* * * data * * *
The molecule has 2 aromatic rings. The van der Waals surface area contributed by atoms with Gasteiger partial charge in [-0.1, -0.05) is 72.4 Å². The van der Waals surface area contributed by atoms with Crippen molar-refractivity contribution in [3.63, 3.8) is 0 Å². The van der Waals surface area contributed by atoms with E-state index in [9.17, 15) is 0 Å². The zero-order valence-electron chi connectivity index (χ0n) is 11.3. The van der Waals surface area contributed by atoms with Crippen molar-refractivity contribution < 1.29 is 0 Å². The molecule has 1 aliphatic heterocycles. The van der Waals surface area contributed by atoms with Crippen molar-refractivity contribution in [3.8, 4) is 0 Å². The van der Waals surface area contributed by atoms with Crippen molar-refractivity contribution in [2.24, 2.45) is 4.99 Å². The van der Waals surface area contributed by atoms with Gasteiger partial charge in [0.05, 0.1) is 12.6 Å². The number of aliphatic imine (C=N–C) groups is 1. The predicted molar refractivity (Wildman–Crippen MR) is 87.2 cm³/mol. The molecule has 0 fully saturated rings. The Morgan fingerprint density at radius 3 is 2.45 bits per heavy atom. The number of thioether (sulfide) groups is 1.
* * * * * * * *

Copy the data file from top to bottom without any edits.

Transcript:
The molecule has 2 aromatic rings. The van der Waals surface area contributed by atoms with Gasteiger partial charge in [-0.1, -0.05) is 72.4 Å². The van der Waals surface area contributed by atoms with Crippen molar-refractivity contribution in [3.63, 3.8) is 0 Å². The van der Waals surface area contributed by atoms with E-state index in [9.17, 15) is 0 Å². The zero-order valence-electron chi connectivity index (χ0n) is 11.3. The van der Waals surface area contributed by atoms with Crippen molar-refractivity contribution < 1.29 is 0 Å². The molecule has 1 aliphatic heterocycles. The van der Waals surface area contributed by atoms with Crippen molar-refractivity contribution in [3.8, 4) is 0 Å². The van der Waals surface area contributed by atoms with Crippen molar-refractivity contribution in [2.24, 2.45) is 4.99 Å². The van der Waals surface area contributed by atoms with Gasteiger partial charge in [0.05, 0.1) is 12.6 Å². The number of aliphatic imine (C=N–C) groups is 1. The predicted molar refractivity (Wildman–Crippen MR) is 87.2 cm³/mol. The molecule has 0 fully saturated rings. The Morgan fingerprint density at radius 3 is 2.45 bits per heavy atom. The number of thioether (sulfide) groups is 1.